Summer vacations are something a lot of families look forward to. Even a short getaway is an opportunity to relax, unwind, and spend time with loved ones. And if you do it right, your holiday can also double as a hiatus from your typical electricity bill.
With a bit of planning and preparation, you can temporarily set your home’s energy efficiency to “maximum,” saving electricity and money when you’re away. Read on for easy, DIY tips to maximize your home’s energy efficiency while you’re on vacation.
How to Maximize Your Home’s Energy Efficiency While You’re On Vacation
You’ll automatically reduce your energy usage while on vacation because you simply won’t be home to use the energy. If you’re lounging on a beach somewhere, you’re not running the washing machine, watching TV, or enjoying your air conditioner’s frosty exhalations — and that alone is a good start. But there are several other strategies that will help you save even more.
1. Adjust the Thermostat
Whether you’re using the AC or running the heater, maintaining a comfortable temperature in your home is a constant effort. The Department of Energy has said that it can account for up to 40% of your electricity usage.
When you’re away and there’s nobody home to enjoy the climate-controlled air, you can increase or decrease the thermostat, depending on the season, or even shut it off completely. Every degree can save up to two or three percent on your bill. So if you were to raise for thermostat from 72 to 90 degrees during the heat of summer, for example, you’d save about 30% on energy costs.
Giving the air conditioner an HVACaction may not work for everyone. First, if you have pets that will be staying home, make sure to maintain an environment that’s comfortable for them. Check with your veterinarian to determine the ideal temperature. Second, if you vacation during the winter months, don’t turn the thermostat completely off but rather drop it down to 50 degrees. This will minimize energy usage while preventing the pipes from freezing.
2. Turn Down the Water Heater
If you’re like most of us, you probably don’t think about the water heater very often. It’s generally out of sight and out of mind (until there’s no hot water). But if you plan to be away for an extended period of time, switching off this appliance is a great way to reduce energy waste. Make it a point to turn off your electric water heater before you leave – or better yet, shut it off at the breaker. If you have a gas heater, simply close the gas valve.
It’s important to exercise caution when adjusting your water heater during the winter months, however. You don’t want to return home to a frozen tank and damaged pipes. If the weather is likely to dip below freezing, consider adjusting the heater to its lowest setting. Some newer models even have built-in “vacation modes” designed to save energy.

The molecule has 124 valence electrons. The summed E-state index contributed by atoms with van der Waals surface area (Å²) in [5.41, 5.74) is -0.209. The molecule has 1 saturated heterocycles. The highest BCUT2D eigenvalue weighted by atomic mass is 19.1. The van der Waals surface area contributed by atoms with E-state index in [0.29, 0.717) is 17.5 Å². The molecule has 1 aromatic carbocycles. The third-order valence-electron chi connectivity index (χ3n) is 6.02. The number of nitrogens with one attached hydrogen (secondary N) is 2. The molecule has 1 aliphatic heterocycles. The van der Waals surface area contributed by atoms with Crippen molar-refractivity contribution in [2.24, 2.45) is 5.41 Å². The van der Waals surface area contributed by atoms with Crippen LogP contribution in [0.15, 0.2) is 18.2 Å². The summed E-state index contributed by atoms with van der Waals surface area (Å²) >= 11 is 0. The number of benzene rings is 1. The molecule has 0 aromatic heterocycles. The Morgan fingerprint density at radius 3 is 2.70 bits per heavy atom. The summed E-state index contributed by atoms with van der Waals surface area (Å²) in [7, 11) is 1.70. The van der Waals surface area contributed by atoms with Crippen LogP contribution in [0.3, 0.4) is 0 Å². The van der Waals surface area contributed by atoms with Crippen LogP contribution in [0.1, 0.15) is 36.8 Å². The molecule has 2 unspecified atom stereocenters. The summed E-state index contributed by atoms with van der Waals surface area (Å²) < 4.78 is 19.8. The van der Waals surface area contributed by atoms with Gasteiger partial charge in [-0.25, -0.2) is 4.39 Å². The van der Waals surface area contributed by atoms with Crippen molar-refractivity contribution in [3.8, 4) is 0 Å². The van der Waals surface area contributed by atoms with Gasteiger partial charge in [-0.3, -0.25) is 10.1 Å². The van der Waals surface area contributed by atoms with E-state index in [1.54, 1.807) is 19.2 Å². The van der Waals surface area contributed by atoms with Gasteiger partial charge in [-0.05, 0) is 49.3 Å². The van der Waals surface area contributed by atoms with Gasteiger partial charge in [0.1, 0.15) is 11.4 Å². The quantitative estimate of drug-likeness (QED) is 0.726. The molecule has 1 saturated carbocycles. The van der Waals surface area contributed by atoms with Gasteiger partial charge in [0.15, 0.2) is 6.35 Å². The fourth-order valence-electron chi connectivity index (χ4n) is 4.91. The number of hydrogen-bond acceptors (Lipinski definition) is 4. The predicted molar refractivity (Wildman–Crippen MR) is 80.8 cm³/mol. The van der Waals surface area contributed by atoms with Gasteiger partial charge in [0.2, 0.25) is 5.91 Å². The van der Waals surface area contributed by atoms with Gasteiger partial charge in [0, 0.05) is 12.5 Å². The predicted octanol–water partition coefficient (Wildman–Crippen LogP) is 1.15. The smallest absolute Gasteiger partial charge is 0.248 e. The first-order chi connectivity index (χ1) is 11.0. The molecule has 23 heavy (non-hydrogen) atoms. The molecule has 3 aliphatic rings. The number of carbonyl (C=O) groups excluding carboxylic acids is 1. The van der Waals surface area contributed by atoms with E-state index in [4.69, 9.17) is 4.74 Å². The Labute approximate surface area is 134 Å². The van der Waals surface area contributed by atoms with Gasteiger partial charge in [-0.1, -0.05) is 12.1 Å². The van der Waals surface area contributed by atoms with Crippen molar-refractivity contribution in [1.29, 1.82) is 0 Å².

3. Unplug Electronics & Appliances
Did you know that your TVs, appliances, and other plugged-in electronic gadgets can draw power even when they’re turned off? Such “vampire electricity” costs Americans billions in wasted energy each year.
That’s one pie you don’t want a slice of. Before you leave home, take a quick walk through your house first to make sure your devices are not only turned off but unplugged. This includes TVs, computers, the washing machine, and even small appliances like the coffee machine.
4. Upgrade to Automatic Lights
Houses that look unoccupied – lights off, Amazon boxes piled up by the front door – tend to attract the attention of shady characters. One of the most common things people do before going on vacation is to leave a few lights on. This will give your home an occupied vibe, but it’s not an energy-efficient way to achieve this effect.
Consider upgrading to automatic lights with a built-in timer. This will allow you to schedule the lights to illuminate only during the evening hours, so you’re not wasting money with unnecessary daytime use. You can also complement your lighting scheme with exterior motion-detecting lights.
5. Shut the Blinds & Curtains
Another simple (and free) way to reduce your heating and cooling costs is to shut all the blinds and curtains in your home. Sunlit windows can quickly heat rooms – and your HVAC system will be forced to compensate for the temperature fluctuation.
Unless you have plants that need light, closing the blinds and drawing the curtains is a simple way to decrease temperature spikes that trigger the AC. If you’re adjusting your thermostat as described in the first tip, closing the blinds will complement your effort.
6. Turn Off the Refrigerator
Always-on refrigerators can account for seven to 10 percent of monthly electricity usage. The idea of turning it off might seem ridiculous (what will happen to the food!?), but hear us out!
If you’re going to be away from home for longer than perishable food typically lasts, use the time leading up to your vacation as an opportunity to consume everything in the fridge. Then clean and unplug it before you leave. You can even place a box of baking soda inside to draw out odors and moisture. Think of it as a reset button for your refrigerator that eliminates food and energy waste. You’ll return home to a unit that feels like new and is ready to be stocked with fresh ingredients!
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Improving your home’s energy efficiency before leaving for vacation is a great way to save money some of the time, but wouldn’t it be even better to save money all the time? That’s what can happen when you sign up for a CleanSky Energy electricity plan.
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